Updated: February 18, 2013, 2:15 PM ET

Dissension in golf's ranks on anchor ban?

By Bob Harig | ESPN.com

Professional golfers don't always play by rules practiced by everyday golfers, but they have always played by the Rules of Golf -- whether they be written by the United States Golf Association or the R&A.

Webb Simpson
Greg M. Cooper/US PresswireThe Webb Simpson's of the world -- as one of numerous players who use an anchored putting stroke -- might become part of a growing controversy surrounding the proposed anchor ban if the PGA Tour were to part ways from USGA and R&A oversight of golf.

That is an important distinction as the PGA Tour mulls the idea of perhaps going against the USGA/R&A proposed anchoring ban.

The PGA Tour's policy board was scheduled to meet Monday via conference call, with discussion expected to center around the anchored putting ban and whether the tour should push for the governing bodies not to implement it -- or go against it if they do.

The latter would be unprecedented.

The PGA Tour has never gone against the Rules of Golf.

Sure, there are numerous local rules enacted on the PGA Tour, such as preferred lies (lift, clean and place) or the one-ball rule or playing embedded lies "through the green" -- as opposed to in closely mown areas. But the Rules of Golf accommodate for such.

That wouldn't be the case with the proposed anchoring ban; Rule 14-1b would cover Anchoring the Club. "In making a stroke, the player must not anchor the club, either directly or by use of an anchor point." There are no exceptions as it is written currently.

For the PGA Tour to allow anchoring in such a scenario, it would be enacting its own rules and ignoring the USGA rules book. And while it is certainly within the tour's right to make its own rules -- all sports leagues make their own rules -- it has always followed the governing bodies.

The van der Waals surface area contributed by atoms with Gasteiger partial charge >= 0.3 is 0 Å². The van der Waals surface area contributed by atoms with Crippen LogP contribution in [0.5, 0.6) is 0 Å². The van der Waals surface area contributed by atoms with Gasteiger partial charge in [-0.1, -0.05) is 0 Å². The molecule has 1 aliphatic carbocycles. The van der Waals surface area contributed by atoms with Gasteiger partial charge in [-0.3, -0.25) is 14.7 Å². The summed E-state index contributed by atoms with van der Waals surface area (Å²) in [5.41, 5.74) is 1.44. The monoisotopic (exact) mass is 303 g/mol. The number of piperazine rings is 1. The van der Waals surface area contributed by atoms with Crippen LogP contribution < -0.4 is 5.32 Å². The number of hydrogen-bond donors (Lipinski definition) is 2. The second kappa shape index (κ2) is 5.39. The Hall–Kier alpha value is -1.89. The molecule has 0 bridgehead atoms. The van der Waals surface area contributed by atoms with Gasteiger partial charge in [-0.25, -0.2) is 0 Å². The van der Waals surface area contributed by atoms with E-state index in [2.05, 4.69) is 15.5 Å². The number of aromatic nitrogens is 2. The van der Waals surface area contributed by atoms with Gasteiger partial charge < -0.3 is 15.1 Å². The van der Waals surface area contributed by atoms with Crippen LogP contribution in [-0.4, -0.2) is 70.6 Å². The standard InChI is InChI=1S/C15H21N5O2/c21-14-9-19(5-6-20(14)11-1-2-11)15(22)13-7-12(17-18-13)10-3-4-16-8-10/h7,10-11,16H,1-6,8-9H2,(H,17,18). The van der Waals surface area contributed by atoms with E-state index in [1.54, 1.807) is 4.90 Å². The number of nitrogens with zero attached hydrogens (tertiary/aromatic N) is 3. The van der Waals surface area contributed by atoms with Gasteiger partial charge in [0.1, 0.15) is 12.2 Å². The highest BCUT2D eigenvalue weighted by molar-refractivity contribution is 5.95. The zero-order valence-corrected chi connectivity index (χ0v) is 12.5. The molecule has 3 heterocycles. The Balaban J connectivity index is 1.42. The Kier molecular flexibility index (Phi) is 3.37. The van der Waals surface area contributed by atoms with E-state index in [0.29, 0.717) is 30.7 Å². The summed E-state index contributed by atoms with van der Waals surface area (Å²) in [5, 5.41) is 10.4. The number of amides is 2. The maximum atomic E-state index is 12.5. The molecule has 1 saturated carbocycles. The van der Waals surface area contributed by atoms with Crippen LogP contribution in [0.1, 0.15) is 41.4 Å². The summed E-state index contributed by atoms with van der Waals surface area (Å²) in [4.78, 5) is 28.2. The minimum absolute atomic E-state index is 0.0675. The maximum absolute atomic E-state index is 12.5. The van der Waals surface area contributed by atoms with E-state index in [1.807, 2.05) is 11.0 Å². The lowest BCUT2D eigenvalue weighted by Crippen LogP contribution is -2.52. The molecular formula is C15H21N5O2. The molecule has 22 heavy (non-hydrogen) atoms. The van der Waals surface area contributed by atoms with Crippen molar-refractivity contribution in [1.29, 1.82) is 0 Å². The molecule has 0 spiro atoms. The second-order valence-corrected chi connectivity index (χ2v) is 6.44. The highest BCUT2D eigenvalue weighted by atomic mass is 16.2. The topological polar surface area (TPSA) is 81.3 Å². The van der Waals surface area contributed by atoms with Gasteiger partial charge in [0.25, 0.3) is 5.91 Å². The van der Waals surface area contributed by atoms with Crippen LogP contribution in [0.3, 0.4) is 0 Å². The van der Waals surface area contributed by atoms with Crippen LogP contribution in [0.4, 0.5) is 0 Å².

But Brad Faxon, a longtime PGA Tour member who now competes on the Champions Tour, believes the tour and commissioner Tim Finchem might now be ready to force the issue. Faxon, writing a first-person story for golf.com, said there has been considerable pushback on anchoring, which was first proposed Nov. 28. The three-month comment period on the proposal will conclude at the end of this month.

"The most heavy-handed way he could persuade the USGA to drop the proposed ban, and I would normally never describe Tim Finchem as heavy-handed, would be by convincing the Tour Policy Board on Monday that the tour should tell the USGA the following: If the USGA goes through with this ban, the PGA Tour will very likely consider creating our own condition of competition that will allow anchored putting on the PGA Tour, the Web.com Tour and Champions Tour," Faxon wrote. "If that happens, there will be chaos. The USGA could quickly lose its authority as the governing body of American golf."

As Faxon pointed out, there is no consensus among players. Tiger Woods, Rory McIlroy and Graeme McDowell are among many who agree with an anchoring ban. Phil Mickelson is against it -- not because he uses an anchored putter, but because he believes it has been allowed for too long.